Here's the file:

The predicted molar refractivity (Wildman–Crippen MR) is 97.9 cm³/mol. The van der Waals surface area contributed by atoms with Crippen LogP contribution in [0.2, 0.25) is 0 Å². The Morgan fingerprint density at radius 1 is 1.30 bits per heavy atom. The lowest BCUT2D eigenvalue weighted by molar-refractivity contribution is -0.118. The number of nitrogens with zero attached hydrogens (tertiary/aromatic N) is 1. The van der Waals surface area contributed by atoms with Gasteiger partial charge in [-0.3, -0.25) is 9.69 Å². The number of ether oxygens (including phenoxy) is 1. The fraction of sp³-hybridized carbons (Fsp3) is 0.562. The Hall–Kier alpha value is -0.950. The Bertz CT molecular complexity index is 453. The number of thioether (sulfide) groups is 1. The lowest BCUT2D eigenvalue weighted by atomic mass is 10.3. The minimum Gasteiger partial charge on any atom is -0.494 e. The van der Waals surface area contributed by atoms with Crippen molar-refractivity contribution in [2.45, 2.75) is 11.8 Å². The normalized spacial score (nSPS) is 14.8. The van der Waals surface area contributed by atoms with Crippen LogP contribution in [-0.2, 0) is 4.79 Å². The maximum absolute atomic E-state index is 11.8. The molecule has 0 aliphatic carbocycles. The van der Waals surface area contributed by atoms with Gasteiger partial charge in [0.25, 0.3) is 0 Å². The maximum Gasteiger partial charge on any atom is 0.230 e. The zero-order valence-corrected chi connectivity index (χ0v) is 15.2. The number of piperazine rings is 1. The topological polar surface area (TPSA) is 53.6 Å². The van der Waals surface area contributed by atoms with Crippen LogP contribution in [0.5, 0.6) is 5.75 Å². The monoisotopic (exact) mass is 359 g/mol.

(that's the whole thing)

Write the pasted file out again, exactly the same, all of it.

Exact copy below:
The predicted molar refractivity (Wildman–Crippen MR) is 97.9 cm³/mol. The van der Waals surface area contributed by atoms with Crippen LogP contribution in [0.2, 0.25) is 0 Å². The Morgan fingerprint density at radius 1 is 1.30 bits per heavy atom. The lowest BCUT2D eigenvalue weighted by molar-refractivity contribution is -0.118. The number of nitrogens with zero attached hydrogens (tertiary/aromatic N) is 1. The van der Waals surface area contributed by atoms with Gasteiger partial charge in [-0.3, -0.25) is 9.69 Å². The number of ether oxygens (including phenoxy) is 1. The fraction of sp³-hybridized carbons (Fsp3) is 0.562. The Hall–Kier alpha value is -0.950. The Bertz CT molecular complexity index is 453. The number of thioether (sulfide) groups is 1. The lowest BCUT2D eigenvalue weighted by atomic mass is 10.3. The minimum Gasteiger partial charge on any atom is -0.494 e. The van der Waals surface area contributed by atoms with Crippen molar-refractivity contribution in [2.45, 2.75) is 11.8 Å². The normalized spacial score (nSPS) is 14.8. The van der Waals surface area contributed by atoms with Crippen LogP contribution in [-0.2, 0) is 4.79 Å². The maximum absolute atomic E-state index is 11.8. The molecule has 0 aliphatic carbocycles. The van der Waals surface area contributed by atoms with Gasteiger partial charge in [0.25, 0.3) is 0 Å². The maximum Gasteiger partial charge on any atom is 0.230 e. The zero-order valence-corrected chi connectivity index (χ0v) is 15.2. The number of piperazine rings is 1. The topological polar surface area (TPSA) is 53.6 Å². The van der Waals surface area contributed by atoms with Crippen LogP contribution in [0.5, 0.6) is 5.75 Å². The monoisotopic (exact) mass is 359 g/mol.